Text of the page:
This is a strategic mistake. Imagine the consequences if the western powers had sided with the Hosni Mubarak regime or that of Colonel Gaddafi until the very end. But this is exactly what our governments are doing in relation to Bahrain: ignoring the facts on the ground and the obvious reality that this regime is hanging by a thread. Had it not been for Saudi military support and the West's political backing, the truth is that this unelected Al Khalifa regime would have collapsed long ago.

Whether western leaders decide to cut their losses or keep the Bahraini government on life support for the time being, by far the worst thing they can do is bury their heads in the sand and assume everything is going to be all right. It is madness to bargain with an absolute monarch who has lost the trust, support and respect of his subjects. To do so will only further alienate the people, who will not forget that they were abandoned by the west in their hour of need. The truth is that this particular she-camel will never be the same, having suffered a most painful labour. However much some wish to see the foetus gone, it is far too late for an abortion.

Sayed Mahdi Al-Modaressi is a Shia cleric and chief executive of Ahlulbayt Television Network. @sayedmodarresi

Photo: Getty Images
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I'm far from convinced by Cameron's plans for Syria

The Prime Minister has a plan for when the bombs drop. But what about after?

In the House of Commons today, the Prime Minister set out a powerful case for Britain to join air strikes against Isil in Syria.  Isil, he argued, poses a direct threat to Britain and its people, and Britain should not be in the business of “outsourcing our security to our allies”. And while he conceded that further airstrikes alone would not be sufficient to beat Isil, he made the case for an “Isil first” strategy – attacking Isil now, while continuing to do what we can diplomatically to help secure a lasting settlement for Syria in which Assad (eventually) plays no part.

I agreed with much of David Cameron’s analysis. And no-one should doubt either the murderous barbarism of Isil in the region, or the barbarism they foment and inspire in others across the world.  But at the end of his lengthy Q&A session with MPs, I remained unconvinced that UK involvement in airstrikes in Syria was the right option. Because the case for action has to be a case for action that has a chance of succeeding.  And David Cameron’s case contained neither a plan for winning the war, nor a plan for winning the peace.

The Prime Minister, along with military experts and analysts across the world, concedes that air strikes alone will not defeat Isil, and that (as in Iraq) ground forces are essential if we want to rid Syria of Isil. But what is the plan to assemble these ground forces so necessary for a successful mission?  David Cameron’s answer today was more a hope than a plan. He referred to “70,000 Syrian opposition fighters - principally the Free Syrian Army (FSA) – with whom we can co-ordinate attacks on Isil”.

But it is an illusion to think that these fighters can provide the ground forces needed to complement aerial bombardment of Isil.  Many commentators have begun to doubt whether the FSA continues to exist as a coherent operational entity over the past few months. Coralling the myriad rebel groups into a disciplined force capable of fighting and occupying Isil territory is a heroic ambition, not a plan. And previous efforts to mobilize the rebels against Isil have been utter failures. Last month the Americans abandoned a $500m programme to train and turn 5,400 rebel fighters into a disciplined force to fight Isil. They succeeded in training just 60 fighters. And there have been incidents of American-trained fighters giving some of their US-provided equipment to the Nusra Front, an affiliate of Al Qaeda.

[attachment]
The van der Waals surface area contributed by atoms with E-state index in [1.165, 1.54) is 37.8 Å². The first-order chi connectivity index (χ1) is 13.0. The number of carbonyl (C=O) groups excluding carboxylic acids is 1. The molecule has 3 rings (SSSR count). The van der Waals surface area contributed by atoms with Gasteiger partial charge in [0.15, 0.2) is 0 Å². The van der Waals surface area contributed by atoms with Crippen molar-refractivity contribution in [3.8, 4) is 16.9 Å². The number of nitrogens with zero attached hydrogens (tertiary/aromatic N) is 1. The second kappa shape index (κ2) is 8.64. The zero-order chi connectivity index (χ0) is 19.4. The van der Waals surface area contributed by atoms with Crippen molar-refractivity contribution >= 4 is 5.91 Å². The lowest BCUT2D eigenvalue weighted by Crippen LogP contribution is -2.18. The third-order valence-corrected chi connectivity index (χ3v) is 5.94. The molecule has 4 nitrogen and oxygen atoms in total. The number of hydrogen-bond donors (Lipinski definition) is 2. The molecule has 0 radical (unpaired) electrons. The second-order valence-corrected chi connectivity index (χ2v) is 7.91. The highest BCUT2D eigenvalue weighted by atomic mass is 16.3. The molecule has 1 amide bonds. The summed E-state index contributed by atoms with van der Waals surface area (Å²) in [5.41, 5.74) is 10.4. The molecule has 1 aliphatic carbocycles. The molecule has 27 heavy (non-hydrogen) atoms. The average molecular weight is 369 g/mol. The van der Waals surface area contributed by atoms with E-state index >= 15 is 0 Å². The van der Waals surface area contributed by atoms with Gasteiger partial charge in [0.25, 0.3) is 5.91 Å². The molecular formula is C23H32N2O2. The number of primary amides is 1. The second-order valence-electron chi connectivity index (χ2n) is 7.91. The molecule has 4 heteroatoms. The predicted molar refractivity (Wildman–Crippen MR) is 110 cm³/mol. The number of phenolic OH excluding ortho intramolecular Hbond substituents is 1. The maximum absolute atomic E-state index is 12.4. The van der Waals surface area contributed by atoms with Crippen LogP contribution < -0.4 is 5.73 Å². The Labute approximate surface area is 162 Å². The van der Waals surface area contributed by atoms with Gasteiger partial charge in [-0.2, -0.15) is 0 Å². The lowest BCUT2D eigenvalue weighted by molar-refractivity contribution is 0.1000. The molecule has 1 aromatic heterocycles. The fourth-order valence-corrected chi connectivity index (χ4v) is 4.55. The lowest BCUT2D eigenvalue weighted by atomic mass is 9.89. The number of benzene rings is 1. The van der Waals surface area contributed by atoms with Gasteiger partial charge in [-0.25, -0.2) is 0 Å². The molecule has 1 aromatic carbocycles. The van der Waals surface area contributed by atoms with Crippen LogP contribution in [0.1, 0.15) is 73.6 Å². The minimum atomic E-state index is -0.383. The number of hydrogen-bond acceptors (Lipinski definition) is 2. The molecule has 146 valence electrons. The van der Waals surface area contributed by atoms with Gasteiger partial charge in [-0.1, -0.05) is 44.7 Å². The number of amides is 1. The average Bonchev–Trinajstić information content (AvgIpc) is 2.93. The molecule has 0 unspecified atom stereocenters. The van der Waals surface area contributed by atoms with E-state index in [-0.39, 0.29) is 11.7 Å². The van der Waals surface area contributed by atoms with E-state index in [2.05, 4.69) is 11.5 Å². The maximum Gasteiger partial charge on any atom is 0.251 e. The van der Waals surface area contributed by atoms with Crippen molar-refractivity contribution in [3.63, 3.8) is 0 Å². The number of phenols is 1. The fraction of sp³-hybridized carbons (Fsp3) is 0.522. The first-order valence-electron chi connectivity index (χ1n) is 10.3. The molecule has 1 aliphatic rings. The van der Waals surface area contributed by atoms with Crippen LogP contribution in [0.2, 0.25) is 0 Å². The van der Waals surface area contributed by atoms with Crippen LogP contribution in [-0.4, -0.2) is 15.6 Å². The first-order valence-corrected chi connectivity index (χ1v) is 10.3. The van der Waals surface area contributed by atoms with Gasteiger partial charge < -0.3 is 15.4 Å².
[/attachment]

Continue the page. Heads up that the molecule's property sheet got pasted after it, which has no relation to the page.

Why has it proven so hard to co-opt rebel forces in the fight against Isil? Because most of the various rebel groups are fighting a war against Assad, not against Isil.  Syria’s civil war is gruesome and complex, but it is fundamentally a Civil War between Assad’s forces and a variety of opponents of Assad’s regime. It would be a mistake for Britain to base a case for military action against Isil on the hope that thousands of disparate rebel forces can be persuaded to change their enemy – especially when the evidence so far is that they won’t.

This is a plan for military action that, at present, looks highly unlikely to succeed.  But what of the plan for peace? David Cameron today argued for the separation of the immediate task at hand - to strike against Isil in Syria – from the longer-term ambition of achieving a settlement in Syria and removing Assad.  But for Isil to be beaten, the two cannot be separated. Because it is only by making progress in developing a credible and internationally-backed plan for a post-Assad Syria that we will persuade Syrian Sunnis that fighting Isil will not end up helping Assad win the Civil War.  If we want not only to rely on rebel Sunnis to provide ground troops against Isil, but also provide stable governance in Isil-occupied areas when the bombing stops, progress on a settlement to Syria’s Civil War is more not less urgent.  Without it, the reluctance of Syrian Sunnis to think that our fight is their fight will undermine the chances of military efforts to beat Isil and bring basic order to the regions they control. 

This points us towards doubling down on the progress that has already been made in Vienna: working with the USA, France, Syria’s neighbours and the Gulf states, as well as Russia and Iran. We need not just a combined approach to ending the conflict, but the prospect of a post-war Syria that offers a place for those whose cooperation we seek to defeat Isil. No doubt this will strike some as insufficient in the face of the horrors perpetrated by Isil. But I fear that if we want not just to take action against Isil but to defeat them and prevent their return, it offers a better chance of succeeding than David Cameron’s proposal today. 

Stewart Wood is a former Shadow Cabinet minister and adviser to Ed Miliband. He tweets as @StewartWood.